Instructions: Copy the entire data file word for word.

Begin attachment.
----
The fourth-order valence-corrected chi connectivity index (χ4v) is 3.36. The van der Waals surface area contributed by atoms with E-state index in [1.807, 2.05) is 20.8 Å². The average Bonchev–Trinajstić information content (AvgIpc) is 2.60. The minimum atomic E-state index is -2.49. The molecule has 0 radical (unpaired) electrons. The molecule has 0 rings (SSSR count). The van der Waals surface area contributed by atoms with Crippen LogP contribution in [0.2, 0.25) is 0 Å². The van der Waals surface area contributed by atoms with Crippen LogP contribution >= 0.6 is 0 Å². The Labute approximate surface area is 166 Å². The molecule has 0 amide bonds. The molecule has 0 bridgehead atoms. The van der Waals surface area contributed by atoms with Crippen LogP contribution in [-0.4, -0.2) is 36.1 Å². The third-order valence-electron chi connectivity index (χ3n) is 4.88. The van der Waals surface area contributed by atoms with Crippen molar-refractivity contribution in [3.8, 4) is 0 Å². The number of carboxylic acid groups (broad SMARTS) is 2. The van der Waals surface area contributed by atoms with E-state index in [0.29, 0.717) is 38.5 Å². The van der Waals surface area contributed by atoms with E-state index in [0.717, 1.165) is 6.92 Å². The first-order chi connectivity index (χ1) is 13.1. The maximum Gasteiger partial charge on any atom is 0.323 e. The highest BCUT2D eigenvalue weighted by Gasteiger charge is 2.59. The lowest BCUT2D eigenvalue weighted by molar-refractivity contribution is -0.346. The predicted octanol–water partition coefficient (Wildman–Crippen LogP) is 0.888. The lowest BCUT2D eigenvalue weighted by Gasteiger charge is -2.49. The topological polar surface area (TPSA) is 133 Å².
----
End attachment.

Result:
The fourth-order valence-corrected chi connectivity index (χ4v) is 3.36. The van der Waals surface area contributed by atoms with E-state index in [1.807, 2.05) is 20.8 Å². The average Bonchev–Trinajstić information content (AvgIpc) is 2.60. The minimum atomic E-state index is -2.49. The molecule has 0 radical (unpaired) electrons. The molecule has 0 rings (SSSR count). The van der Waals surface area contributed by atoms with Crippen LogP contribution in [0.2, 0.25) is 0 Å². The van der Waals surface area contributed by atoms with Crippen LogP contribution >= 0.6 is 0 Å². The Labute approximate surface area is 166 Å². The molecule has 0 amide bonds. The molecule has 0 bridgehead atoms. The van der Waals surface area contributed by atoms with Crippen LogP contribution in [-0.4, -0.2) is 36.1 Å². The third-order valence-electron chi connectivity index (χ3n) is 4.88. The van der Waals surface area contributed by atoms with Crippen molar-refractivity contribution in [3.8, 4) is 0 Å². The number of carboxylic acid groups (broad SMARTS) is 2. The van der Waals surface area contributed by atoms with E-state index in [0.29, 0.717) is 38.5 Å². The van der Waals surface area contributed by atoms with E-state index in [0.717, 1.165) is 6.92 Å². The first-order chi connectivity index (χ1) is 13.1. The maximum Gasteiger partial charge on any atom is 0.323 e. The highest BCUT2D eigenvalue weighted by Gasteiger charge is 2.59. The lowest BCUT2D eigenvalue weighted by molar-refractivity contribution is -0.346. The predicted octanol–water partition coefficient (Wildman–Crippen LogP) is 0.888. The lowest BCUT2D eigenvalue weighted by Gasteiger charge is -2.49. The topological polar surface area (TPSA) is 133 Å².